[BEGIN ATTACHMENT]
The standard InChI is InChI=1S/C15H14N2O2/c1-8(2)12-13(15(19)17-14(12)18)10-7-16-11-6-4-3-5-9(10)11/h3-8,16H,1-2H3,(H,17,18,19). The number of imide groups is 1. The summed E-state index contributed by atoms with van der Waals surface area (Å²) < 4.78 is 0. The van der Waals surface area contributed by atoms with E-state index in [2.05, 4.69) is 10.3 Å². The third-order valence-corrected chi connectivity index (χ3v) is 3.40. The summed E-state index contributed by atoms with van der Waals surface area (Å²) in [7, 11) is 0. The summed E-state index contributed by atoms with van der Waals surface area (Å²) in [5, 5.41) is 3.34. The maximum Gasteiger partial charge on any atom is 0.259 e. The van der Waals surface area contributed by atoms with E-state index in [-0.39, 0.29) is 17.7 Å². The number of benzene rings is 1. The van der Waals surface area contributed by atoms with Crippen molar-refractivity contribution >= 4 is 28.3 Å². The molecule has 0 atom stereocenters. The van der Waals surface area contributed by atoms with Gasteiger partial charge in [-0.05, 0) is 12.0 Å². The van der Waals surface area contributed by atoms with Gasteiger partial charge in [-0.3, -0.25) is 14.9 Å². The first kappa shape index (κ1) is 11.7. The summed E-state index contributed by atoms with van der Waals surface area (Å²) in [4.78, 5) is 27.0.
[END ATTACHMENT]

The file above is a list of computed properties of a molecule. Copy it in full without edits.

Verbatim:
The standard InChI is InChI=1S/C15H14N2O2/c1-8(2)12-13(15(19)17-14(12)18)10-7-16-11-6-4-3-5-9(10)11/h3-8,16H,1-2H3,(H,17,18,19). The number of imide groups is 1. The summed E-state index contributed by atoms with van der Waals surface area (Å²) < 4.78 is 0. The van der Waals surface area contributed by atoms with E-state index in [2.05, 4.69) is 10.3 Å². The third-order valence-corrected chi connectivity index (χ3v) is 3.40. The summed E-state index contributed by atoms with van der Waals surface area (Å²) in [7, 11) is 0. The summed E-state index contributed by atoms with van der Waals surface area (Å²) in [5, 5.41) is 3.34. The maximum Gasteiger partial charge on any atom is 0.259 e. The van der Waals surface area contributed by atoms with E-state index in [-0.39, 0.29) is 17.7 Å². The number of benzene rings is 1. The van der Waals surface area contributed by atoms with Crippen molar-refractivity contribution >= 4 is 28.3 Å². The molecule has 0 atom stereocenters. The van der Waals surface area contributed by atoms with Gasteiger partial charge in [-0.05, 0) is 12.0 Å². The van der Waals surface area contributed by atoms with Gasteiger partial charge in [-0.3, -0.25) is 14.9 Å². The first kappa shape index (κ1) is 11.7. The summed E-state index contributed by atoms with van der Waals surface area (Å²) in [4.78, 5) is 27.0.